There continues to be a lot written about the need to transform the training function. And for good reason. Many training leaders are looking for ways to improve the training function and to make it more economical and effective. Much of the discussion is focused on digital transformation and how to use technologies more effectively. I believe we are not talking enough about what we should be transforming our training function to. Are we managing the function correctly and what behaviors should we be displaying? These are the basics, or what I like to refer to as the fundamentals of managing the training function.

At Training Industry, we study the practices of high-performing training organizations to better understand what and why some organizations achieve better results than others. We’ve learned that great training organizations focus on the basics of training management: strategic alignment, content development, delivery, administration, technology integration, portfolio management, reporting, and diagnostics. From many of my conversations with leaders of training functions that are not performing well, most believe they are focused on the same capabilities.

So, what then makes some organizations perform better than others? It starts with leadership. Managers of great training organizations practice fundamentals and understand they don’t need to jump on all the new fads and trends in the industry. Trends tell us a lot about where the industry is headed but may not always be best for that organization. From where I sit, managing a high-performing training organization is more about sticking to the basics – the principles of learning and training management that stand the test of time.

Here are seven fundamentals to help learning leaders in achieving great results.

  1. Focus on performance. Training is a performance organization, not a classroom or events management activity. The focus of the training organization is to help the business and individuals within the business to perform better. Our responsibility to the learner does not end when the course is over. It ends when an individual achieves a targeted level of performance.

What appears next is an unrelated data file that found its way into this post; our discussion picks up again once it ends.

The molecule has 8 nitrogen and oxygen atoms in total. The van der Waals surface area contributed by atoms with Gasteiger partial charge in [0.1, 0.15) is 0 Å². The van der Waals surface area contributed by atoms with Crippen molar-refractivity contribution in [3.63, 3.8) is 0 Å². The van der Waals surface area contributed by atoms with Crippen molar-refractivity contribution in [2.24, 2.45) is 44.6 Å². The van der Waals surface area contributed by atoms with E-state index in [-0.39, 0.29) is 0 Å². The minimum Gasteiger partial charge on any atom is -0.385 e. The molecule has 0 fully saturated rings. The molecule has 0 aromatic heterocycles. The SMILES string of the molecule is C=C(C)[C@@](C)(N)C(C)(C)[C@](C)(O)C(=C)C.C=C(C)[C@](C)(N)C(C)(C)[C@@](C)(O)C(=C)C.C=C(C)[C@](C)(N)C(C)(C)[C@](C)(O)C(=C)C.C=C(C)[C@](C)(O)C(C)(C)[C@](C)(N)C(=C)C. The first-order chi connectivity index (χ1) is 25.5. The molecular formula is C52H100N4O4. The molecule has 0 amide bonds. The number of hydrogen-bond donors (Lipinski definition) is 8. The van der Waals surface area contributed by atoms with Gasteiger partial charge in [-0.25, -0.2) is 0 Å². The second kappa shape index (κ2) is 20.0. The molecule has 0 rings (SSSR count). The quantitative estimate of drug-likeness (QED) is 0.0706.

2. Design learning solutions for jobs or tasks – not for topics. Training is about helping a learner perform a task or a role, not providing them with information. Yes, courses that communicate information help us understand what we should be doing, but our training must teach a learner how to do a job, not what doing a good job looks like.
  3. Be process excellent. Good processes beget good behaviors. High-performing training organizations are an integration of many processes. If your training processes are well-designed and managed, then those who perform the processes of training will deliver a better training experience.
  4. Performance improvement takes time. Training is not a single event. Ebbinghaus taught us that learning best occurs over an extended period of time (spacing effect), not when we consume large amounts of information in a single setting. An effective learning solution integrates all aspects of learning – from onboarding, formal training, reinforcement, and evaluation.
  5. Design practice into daily job routines. It is a well-understood truth that the best way to learn something is to do it. Practice is doing and should be deliberate. Design practice into the learning experience, and that includes on-the-job routines. Make practice an ongoing improvement routine.
  6. Reinforce good behavior. Ongoing performance improvement comes from the reinforcement of good behavior and best practices. Reinforcement should be an ongoing activity, whether it be from access to timely information or reminders of what is expected and needed on the job.
  7. Technology is an enabler. Tools and technologies for learning are not solutions chasing a problem. They are enablers that help us do the fundamentals effectively and more efficiently. Use technologies to help with the learning experience, but don’t expect them to be a solution when the basic process is not sound.
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